Summary: The Christian response to disaster and grief as modeled by Jesus.

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The World Trade Center...the Murrah building in

Oklahoma City...Columbine High school...

The list of names that fill the obituary columns daily...

We try not to notice. But sometimes you can’t help but

notice...when the tragedy is as big as the New York skyline

or as close as the passing of a loved one. There is always

that awkward “I don’t know what to say” feeling that

causes us to send flowers instead of placing a phone call.

But, as awkward as it is, perhaps I could entice you to join

me at yet another funeral this morning...

The air is arrid and dusty. You can’t help but notice how

unbearably hot the soles of your feet grow -- as we walk

together down this well-worn, heavily traveled highway

between Jericho and Jerusalem... It wouldn’t be so bad

except that the we are travelling up-hill. Climbing out of

sea-level with every tiring step.

The Jericho Road.

You hear someone pant, “Why doesn’t someone pave this

road...Would make for much easier walking..” Another

answers gruffly, “We don’t need no Roman Road.”

It seems as if we are going to walk all the way to Jerusalem

as we come to the foot of the Mount of Olives...

stopping at a crossroads.

You look up -- almost straight up --toward the top of the

mount -- . Your feet ache at the thought of climbing that

last leg to the top-- not sure if you’ll last. And even if you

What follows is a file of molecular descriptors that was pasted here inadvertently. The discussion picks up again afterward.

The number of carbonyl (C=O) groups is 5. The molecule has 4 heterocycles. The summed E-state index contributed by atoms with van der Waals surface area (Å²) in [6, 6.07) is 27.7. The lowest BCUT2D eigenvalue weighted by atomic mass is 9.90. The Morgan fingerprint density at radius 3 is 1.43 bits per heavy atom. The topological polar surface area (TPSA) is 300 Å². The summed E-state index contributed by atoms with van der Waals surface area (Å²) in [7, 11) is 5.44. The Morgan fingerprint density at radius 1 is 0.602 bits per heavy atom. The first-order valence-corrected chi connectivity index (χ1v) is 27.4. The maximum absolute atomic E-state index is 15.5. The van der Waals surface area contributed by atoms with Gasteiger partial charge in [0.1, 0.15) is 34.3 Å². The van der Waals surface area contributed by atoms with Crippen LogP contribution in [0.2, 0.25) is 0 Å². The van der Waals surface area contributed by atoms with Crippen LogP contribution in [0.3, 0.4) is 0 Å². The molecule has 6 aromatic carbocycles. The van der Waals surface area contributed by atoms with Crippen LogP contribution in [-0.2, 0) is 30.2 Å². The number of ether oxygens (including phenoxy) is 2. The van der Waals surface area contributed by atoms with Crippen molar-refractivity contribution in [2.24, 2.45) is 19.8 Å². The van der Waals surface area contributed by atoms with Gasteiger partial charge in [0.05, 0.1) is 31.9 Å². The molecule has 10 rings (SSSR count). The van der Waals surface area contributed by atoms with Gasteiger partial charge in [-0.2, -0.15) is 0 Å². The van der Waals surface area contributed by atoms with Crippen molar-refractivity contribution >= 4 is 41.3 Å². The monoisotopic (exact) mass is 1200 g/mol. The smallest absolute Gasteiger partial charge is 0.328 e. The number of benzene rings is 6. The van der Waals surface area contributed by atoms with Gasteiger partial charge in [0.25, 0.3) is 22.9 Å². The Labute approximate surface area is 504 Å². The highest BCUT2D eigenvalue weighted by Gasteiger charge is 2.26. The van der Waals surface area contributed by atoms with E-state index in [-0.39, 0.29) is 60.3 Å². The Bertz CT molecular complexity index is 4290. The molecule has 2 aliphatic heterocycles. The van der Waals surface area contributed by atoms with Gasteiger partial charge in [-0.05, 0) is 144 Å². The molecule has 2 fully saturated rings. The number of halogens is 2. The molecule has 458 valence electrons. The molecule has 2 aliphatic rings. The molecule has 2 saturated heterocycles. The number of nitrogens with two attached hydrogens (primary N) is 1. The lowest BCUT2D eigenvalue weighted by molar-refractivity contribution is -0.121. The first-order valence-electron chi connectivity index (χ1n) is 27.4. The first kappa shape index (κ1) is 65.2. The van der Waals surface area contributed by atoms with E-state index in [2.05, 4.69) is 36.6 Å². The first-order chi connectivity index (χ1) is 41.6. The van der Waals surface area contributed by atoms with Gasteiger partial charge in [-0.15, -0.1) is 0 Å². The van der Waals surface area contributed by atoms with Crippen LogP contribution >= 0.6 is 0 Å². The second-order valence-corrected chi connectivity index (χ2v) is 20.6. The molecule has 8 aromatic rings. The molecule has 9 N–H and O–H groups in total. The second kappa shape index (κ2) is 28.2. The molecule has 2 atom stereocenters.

make it to the refreshing decline on the other side that leads

into the Kidron Valley -- You don’t know if you’ll make it

up that last short climb to the great walled-city.

But here, at the crossroad, a cool wave of relief washes over


While you’re shaking the sand and rocks from your

sandals-- you realize that the group leader is heading east

now-- away from that horrible climb...down...down to the

town of Bethany.

For the first time your mind is off your burning feet and and

aching calves -- and you can concentrate on what is going

on around you. Not as many Roman soldiers and foreigners

on this road... A lot more kinsmen...many

merchants...caravans of families...and several animals...but

even with these --traffic is not as heavy as it was on the

Jericho Road...

We are not even close enough to the town to hear the bustle

of the community when you notice a woman walking

quickly toward our company....As she nears -- you see her

face caked with soot and dust...Her clothes rent and torn in

the appropriate places at the appropriate lengths -- for a

person in mourning...

After a brief conversation with your group leader she

re-enters the town...only to return shortly with another

woman at her side...

A brief exchange of words and now we are heading into


As we near the tombs -- whitewashed in limestone -- you

can hear flutes and the sound of psalms pouring out from

the broken hearts of the see faces you

recognize --friends, relatives, some

acquaintances...Everyone dotted with ash and dust from

head to foot... Everone wailing with strained voices and

tear-soaked faces...but the loudest are the ones you don’t

recognize... the professional mourners....

“O Lazarus! Blessed Lazarus! May you rest in Abraham’s

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